Almost half of all children with autism wander away at one time in their lives, whether it's from home, school, or the homes of friends or relatives. Since April, 13 or more children with autism have wandered away from their homes or other safe environments, and some have died.
Unfortunately, these children are attracted to water, roadways, and moving vehicles such as trains. The most common cause of death is drowning. Because they are nonverbal or have communication issues, finding them becomes even more difficult.
Bob Lowery, senior executive director of the missing children division for the National Center for Missing and Exploited Children and an experienced law enforcement officer, tells the advocacy organization Autism Speaks how parents and other caregivers can best deal with wandering.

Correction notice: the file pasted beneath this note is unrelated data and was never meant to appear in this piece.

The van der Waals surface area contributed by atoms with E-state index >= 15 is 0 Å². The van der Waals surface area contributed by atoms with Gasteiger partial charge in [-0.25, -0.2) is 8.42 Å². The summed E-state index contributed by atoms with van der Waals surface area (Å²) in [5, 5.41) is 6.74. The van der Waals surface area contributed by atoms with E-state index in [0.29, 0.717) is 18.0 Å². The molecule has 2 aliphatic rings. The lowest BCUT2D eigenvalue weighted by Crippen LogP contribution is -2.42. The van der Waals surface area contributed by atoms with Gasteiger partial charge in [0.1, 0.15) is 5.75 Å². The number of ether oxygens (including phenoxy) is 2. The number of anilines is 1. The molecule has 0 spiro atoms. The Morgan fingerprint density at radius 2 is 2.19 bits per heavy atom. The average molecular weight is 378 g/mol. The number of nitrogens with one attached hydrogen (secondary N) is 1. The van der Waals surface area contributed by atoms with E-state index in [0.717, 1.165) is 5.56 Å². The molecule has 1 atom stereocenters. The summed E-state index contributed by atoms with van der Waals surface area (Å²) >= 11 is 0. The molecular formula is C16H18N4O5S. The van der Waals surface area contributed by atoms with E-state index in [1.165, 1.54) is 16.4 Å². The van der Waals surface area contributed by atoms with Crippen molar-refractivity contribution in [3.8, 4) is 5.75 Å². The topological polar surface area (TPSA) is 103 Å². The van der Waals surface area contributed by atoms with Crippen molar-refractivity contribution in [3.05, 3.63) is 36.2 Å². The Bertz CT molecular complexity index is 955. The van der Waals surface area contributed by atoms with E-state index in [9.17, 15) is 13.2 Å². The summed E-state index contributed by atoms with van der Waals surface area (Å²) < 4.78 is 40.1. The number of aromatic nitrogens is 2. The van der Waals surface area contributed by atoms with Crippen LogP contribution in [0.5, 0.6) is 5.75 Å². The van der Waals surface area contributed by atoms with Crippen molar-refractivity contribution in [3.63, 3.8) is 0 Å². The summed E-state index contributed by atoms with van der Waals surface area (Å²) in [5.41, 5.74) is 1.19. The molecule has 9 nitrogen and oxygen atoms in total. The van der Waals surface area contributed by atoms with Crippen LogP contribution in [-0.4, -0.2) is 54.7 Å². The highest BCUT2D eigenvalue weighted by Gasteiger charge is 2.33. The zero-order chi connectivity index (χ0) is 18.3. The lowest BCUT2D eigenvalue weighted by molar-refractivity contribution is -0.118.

1. Know the bodies of water the child knows about. Between 2009 and 2011, accidental drowning accounted for 91 percent of total deaths reported in children with autism, ages 14 and younger, who went missing.
2. Talk to those who are closest to your child. The first people who can help find your child, such as neighbors, friends, family, and anyone who might be near your child when he or she wanders away, are often the first people who can help find your child quickly. Tell them what the child is attracted to or afraid of.
Additionally, the National Center for Missing and Exploited Children has experienced former law enforcement officers who can provide technical assistance to local law enforcement officers, says Lowery. Called "Team Adam," these special officers can be immediately deployed. The National Center for Missing and Exploited Children also has downloadable resources for law enforcement agencies on dealing with missing children who have special needs.
(For more information on autism and wandering, contact AWAARE -- which stands for "Autism Wandering Awareness Alerts Response Education.")